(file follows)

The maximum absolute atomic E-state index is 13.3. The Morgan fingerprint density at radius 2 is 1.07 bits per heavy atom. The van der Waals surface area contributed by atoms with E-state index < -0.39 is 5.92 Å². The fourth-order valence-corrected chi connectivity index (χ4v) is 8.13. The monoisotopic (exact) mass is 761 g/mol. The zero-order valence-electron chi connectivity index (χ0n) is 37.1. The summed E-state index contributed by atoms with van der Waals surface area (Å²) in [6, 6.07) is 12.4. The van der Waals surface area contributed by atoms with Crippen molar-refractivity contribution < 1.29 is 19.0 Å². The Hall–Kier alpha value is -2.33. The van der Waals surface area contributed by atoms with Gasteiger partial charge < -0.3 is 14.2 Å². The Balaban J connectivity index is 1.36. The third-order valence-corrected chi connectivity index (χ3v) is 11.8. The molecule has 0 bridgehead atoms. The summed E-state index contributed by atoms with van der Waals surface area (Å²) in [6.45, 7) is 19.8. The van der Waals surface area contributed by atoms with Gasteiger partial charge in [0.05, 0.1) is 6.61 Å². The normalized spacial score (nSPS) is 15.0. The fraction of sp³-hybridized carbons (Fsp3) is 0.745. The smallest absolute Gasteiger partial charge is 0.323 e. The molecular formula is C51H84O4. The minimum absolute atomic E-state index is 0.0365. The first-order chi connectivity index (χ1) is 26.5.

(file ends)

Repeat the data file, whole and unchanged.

The maximum absolute atomic E-state index is 13.3. The Morgan fingerprint density at radius 2 is 1.07 bits per heavy atom. The van der Waals surface area contributed by atoms with E-state index < -0.39 is 5.92 Å². The fourth-order valence-corrected chi connectivity index (χ4v) is 8.13. The monoisotopic (exact) mass is 761 g/mol. The zero-order valence-electron chi connectivity index (χ0n) is 37.1. The summed E-state index contributed by atoms with van der Waals surface area (Å²) in [6, 6.07) is 12.4. The van der Waals surface area contributed by atoms with Crippen molar-refractivity contribution < 1.29 is 19.0 Å². The Hall–Kier alpha value is -2.33. The van der Waals surface area contributed by atoms with Gasteiger partial charge < -0.3 is 14.2 Å². The Balaban J connectivity index is 1.36. The third-order valence-corrected chi connectivity index (χ3v) is 11.8. The molecule has 0 bridgehead atoms. The summed E-state index contributed by atoms with van der Waals surface area (Å²) in [6.45, 7) is 19.8. The van der Waals surface area contributed by atoms with Gasteiger partial charge in [0.05, 0.1) is 6.61 Å². The normalized spacial score (nSPS) is 15.0. The fraction of sp³-hybridized carbons (Fsp3) is 0.745. The smallest absolute Gasteiger partial charge is 0.323 e. The molecular formula is C51H84O4. The minimum absolute atomic E-state index is 0.0365. The first-order chi connectivity index (χ1) is 26.5.